Personal brands are popular on social media platforms—especially Twitter and LinkedIn—because of the power of stories. The more fascinating the stories, the more likable the storytellers.
Why is it that we don't remember the stats that brands throw at us, but we can regale ancient childhood stories in rich detail? It's because evolution has primed us to sit around a bonfire and share fascinating fables along with loaves of smoked rabbit meat.
A few years ago, I heard Dr. A J Minai lay this out really beautifully in a podcast interview:
The old Gillette TV ads used to show a super-imposed rendition of its cutting-edge blades and their flawless precision. But Gillette doesn’t harp on that anymore.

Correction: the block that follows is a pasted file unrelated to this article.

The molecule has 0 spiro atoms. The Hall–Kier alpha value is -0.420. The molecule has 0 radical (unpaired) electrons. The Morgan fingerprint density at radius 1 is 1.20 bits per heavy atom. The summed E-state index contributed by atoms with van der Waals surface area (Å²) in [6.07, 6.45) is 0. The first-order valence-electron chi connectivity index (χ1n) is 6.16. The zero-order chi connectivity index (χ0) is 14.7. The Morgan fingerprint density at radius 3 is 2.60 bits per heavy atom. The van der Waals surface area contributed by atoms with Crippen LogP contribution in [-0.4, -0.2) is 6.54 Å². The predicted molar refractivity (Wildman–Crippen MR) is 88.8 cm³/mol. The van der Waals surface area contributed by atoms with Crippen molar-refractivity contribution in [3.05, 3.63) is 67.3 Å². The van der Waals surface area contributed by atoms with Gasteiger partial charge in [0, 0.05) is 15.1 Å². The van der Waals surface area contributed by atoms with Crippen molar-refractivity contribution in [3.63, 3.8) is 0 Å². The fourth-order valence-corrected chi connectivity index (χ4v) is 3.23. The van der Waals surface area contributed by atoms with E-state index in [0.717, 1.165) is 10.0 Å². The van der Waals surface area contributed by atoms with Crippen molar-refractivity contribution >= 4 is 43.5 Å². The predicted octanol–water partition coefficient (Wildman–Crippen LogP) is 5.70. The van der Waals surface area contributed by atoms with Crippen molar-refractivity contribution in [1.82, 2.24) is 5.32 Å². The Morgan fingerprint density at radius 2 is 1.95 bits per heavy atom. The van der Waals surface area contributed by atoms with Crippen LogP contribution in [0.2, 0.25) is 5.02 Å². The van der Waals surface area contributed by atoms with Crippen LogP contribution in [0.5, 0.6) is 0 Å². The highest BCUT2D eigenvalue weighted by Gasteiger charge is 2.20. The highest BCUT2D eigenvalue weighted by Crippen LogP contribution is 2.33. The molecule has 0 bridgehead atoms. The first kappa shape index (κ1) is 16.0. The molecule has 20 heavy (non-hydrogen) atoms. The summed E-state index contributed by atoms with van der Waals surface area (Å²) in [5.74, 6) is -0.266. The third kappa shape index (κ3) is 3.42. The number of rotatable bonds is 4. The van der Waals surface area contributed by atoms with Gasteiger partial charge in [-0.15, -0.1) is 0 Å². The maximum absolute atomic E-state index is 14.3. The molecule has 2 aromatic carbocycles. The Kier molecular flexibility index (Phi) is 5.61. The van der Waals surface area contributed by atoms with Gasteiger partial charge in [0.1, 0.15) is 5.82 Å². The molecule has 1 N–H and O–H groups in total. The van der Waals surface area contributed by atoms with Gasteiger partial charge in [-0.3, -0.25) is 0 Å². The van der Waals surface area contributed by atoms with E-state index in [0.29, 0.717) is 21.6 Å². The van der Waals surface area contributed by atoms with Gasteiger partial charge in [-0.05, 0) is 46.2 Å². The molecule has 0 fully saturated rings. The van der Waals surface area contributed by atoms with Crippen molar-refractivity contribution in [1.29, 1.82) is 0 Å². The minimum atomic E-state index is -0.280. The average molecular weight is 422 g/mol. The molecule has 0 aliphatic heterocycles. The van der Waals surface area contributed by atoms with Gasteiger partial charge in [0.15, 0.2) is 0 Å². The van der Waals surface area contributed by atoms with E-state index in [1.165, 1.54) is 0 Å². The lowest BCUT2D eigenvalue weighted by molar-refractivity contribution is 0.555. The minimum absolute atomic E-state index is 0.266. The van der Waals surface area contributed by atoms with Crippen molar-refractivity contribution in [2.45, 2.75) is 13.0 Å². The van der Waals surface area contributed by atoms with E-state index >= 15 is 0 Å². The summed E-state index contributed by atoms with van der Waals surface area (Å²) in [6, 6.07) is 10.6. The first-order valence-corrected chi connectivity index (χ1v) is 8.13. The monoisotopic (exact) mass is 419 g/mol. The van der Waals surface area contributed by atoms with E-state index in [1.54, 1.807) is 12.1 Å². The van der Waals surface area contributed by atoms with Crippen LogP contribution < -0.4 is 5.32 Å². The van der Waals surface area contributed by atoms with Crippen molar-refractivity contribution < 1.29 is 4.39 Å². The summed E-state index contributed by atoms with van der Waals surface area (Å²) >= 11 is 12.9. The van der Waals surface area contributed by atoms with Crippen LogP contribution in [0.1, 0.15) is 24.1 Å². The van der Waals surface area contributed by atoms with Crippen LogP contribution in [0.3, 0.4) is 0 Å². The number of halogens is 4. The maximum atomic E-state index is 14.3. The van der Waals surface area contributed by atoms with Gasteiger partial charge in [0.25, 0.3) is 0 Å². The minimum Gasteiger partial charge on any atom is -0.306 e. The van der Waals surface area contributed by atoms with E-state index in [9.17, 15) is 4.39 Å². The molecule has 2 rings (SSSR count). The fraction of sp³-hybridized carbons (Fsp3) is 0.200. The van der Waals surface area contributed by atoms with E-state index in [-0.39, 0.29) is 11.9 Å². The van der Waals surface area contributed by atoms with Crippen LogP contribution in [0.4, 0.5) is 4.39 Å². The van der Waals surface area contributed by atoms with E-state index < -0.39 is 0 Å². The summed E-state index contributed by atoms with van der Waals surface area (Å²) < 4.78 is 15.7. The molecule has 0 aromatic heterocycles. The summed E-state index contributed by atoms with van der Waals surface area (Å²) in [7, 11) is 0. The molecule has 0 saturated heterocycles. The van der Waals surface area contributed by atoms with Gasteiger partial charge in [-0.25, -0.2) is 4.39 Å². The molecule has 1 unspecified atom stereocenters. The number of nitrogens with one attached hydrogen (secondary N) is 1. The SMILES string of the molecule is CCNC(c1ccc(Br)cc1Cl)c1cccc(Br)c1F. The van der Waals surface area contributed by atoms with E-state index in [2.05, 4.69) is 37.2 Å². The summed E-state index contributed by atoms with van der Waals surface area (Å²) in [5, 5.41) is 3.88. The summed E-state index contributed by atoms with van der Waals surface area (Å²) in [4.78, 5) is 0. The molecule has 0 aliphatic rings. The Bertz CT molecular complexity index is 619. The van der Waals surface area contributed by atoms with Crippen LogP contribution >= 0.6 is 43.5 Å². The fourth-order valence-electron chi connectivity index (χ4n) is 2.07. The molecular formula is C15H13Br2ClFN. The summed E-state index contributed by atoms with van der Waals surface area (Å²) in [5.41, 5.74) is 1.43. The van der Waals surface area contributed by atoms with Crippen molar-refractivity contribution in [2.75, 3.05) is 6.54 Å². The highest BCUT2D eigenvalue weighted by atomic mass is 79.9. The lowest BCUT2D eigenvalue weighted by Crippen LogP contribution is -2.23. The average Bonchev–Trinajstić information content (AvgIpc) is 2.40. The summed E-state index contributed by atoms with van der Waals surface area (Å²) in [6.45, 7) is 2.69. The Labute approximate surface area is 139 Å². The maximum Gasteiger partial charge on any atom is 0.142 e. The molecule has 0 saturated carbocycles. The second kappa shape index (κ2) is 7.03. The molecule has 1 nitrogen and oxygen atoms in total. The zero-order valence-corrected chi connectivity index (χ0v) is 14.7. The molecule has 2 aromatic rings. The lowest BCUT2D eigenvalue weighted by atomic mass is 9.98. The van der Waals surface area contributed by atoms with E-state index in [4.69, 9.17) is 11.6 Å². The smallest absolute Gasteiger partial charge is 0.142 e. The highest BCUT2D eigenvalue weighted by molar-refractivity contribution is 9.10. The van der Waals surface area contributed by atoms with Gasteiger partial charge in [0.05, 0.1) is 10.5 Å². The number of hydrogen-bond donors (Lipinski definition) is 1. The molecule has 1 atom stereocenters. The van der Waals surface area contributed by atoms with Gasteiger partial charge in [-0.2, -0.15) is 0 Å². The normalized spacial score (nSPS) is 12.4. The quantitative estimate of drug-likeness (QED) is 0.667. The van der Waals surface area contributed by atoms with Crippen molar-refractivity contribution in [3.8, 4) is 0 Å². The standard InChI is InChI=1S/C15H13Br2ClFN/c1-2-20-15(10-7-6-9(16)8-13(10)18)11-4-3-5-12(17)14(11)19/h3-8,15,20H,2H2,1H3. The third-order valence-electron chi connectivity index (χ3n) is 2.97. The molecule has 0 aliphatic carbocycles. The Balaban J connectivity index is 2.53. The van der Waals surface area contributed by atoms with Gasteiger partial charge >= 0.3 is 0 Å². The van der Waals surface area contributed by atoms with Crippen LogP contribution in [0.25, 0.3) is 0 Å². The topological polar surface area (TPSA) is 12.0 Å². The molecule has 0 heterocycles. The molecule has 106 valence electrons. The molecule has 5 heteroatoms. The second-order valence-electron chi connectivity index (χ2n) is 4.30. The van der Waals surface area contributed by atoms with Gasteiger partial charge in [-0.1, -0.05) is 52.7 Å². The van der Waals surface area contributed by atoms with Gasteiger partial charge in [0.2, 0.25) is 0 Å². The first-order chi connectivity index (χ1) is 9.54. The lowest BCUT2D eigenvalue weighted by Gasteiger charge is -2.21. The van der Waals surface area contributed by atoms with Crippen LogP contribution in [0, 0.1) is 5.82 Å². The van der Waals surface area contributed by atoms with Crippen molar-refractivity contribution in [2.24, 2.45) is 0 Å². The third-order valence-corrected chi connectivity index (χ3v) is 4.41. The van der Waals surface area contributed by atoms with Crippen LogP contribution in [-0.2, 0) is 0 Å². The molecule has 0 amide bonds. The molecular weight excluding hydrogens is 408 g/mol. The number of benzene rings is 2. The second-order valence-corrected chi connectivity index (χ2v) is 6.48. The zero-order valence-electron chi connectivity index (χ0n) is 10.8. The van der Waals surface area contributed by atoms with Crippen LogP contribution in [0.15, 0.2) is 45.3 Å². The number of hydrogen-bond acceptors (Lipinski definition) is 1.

One of its recent ads shows a kid who grows up seeing his dad shave. Years later, the son takes on the duty to help his dad shave because the old man has now grown frail. It’s a sublime reminder that Gillette is "the best a man can get."
Storytelling is even more important in today's desensitized world when everything around us is one-touch, machine-driven, and automated. We are sentient beings. We sign-up for triathlons, meditation camps, and digital detox because we crave strong emotions.
We don’t want to know about a machine's steely powers or a software's AI prowess. We want to hear stories that reinforce our humanity.